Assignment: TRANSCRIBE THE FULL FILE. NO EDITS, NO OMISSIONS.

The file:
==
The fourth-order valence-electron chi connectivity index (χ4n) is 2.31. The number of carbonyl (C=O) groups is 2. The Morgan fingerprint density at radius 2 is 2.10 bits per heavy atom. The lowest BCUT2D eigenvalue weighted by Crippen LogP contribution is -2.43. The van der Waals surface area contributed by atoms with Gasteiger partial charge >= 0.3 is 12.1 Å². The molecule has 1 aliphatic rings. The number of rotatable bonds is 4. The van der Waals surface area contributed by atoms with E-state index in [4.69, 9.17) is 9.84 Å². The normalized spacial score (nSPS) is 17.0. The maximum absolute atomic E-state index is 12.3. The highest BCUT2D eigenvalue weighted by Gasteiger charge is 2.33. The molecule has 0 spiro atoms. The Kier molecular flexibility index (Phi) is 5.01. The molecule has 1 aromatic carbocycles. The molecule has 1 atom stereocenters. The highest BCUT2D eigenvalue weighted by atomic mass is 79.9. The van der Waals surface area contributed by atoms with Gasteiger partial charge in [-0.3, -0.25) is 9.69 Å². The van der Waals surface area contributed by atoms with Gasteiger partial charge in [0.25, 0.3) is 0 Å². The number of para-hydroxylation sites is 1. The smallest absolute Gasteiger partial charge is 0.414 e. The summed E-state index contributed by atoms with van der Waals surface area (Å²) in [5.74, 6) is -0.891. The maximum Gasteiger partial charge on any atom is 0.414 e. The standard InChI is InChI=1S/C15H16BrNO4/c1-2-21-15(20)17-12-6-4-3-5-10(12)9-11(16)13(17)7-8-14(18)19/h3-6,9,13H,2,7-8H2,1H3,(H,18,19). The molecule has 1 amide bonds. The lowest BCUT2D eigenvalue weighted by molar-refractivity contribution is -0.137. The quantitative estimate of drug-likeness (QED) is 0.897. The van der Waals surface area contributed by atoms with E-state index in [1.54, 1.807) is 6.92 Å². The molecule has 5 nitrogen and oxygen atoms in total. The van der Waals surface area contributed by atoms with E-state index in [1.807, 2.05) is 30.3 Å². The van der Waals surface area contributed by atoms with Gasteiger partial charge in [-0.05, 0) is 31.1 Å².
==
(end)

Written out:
The fourth-order valence-electron chi connectivity index (χ4n) is 2.31. The number of carbonyl (C=O) groups is 2. The Morgan fingerprint density at radius 2 is 2.10 bits per heavy atom. The lowest BCUT2D eigenvalue weighted by Crippen LogP contribution is -2.43. The van der Waals surface area contributed by atoms with Gasteiger partial charge >= 0.3 is 12.1 Å². The molecule has 1 aliphatic rings. The number of rotatable bonds is 4. The van der Waals surface area contributed by atoms with E-state index in [4.69, 9.17) is 9.84 Å². The normalized spacial score (nSPS) is 17.0. The maximum absolute atomic E-state index is 12.3. The highest BCUT2D eigenvalue weighted by Gasteiger charge is 2.33. The molecule has 0 spiro atoms. The Kier molecular flexibility index (Phi) is 5.01. The molecule has 1 aromatic carbocycles. The molecule has 1 atom stereocenters. The highest BCUT2D eigenvalue weighted by atomic mass is 79.9. The van der Waals surface area contributed by atoms with Gasteiger partial charge in [-0.3, -0.25) is 9.69 Å². The van der Waals surface area contributed by atoms with Gasteiger partial charge in [0.25, 0.3) is 0 Å². The number of para-hydroxylation sites is 1. The smallest absolute Gasteiger partial charge is 0.414 e. The summed E-state index contributed by atoms with van der Waals surface area (Å²) in [5.74, 6) is -0.891. The maximum Gasteiger partial charge on any atom is 0.414 e. The standard InChI is InChI=1S/C15H16BrNO4/c1-2-21-15(20)17-12-6-4-3-5-10(12)9-11(16)13(17)7-8-14(18)19/h3-6,9,13H,2,7-8H2,1H3,(H,18,19). The molecule has 1 amide bonds. The lowest BCUT2D eigenvalue weighted by molar-refractivity contribution is -0.137. The quantitative estimate of drug-likeness (QED) is 0.897. The van der Waals surface area contributed by atoms with E-state index in [1.54, 1.807) is 6.92 Å². The molecule has 5 nitrogen and oxygen atoms in total. The van der Waals surface area contributed by atoms with E-state index in [1.807, 2.05) is 30.3 Å². The van der Waals surface area contributed by atoms with Gasteiger partial charge in [-0.05, 0) is 31.1 Å².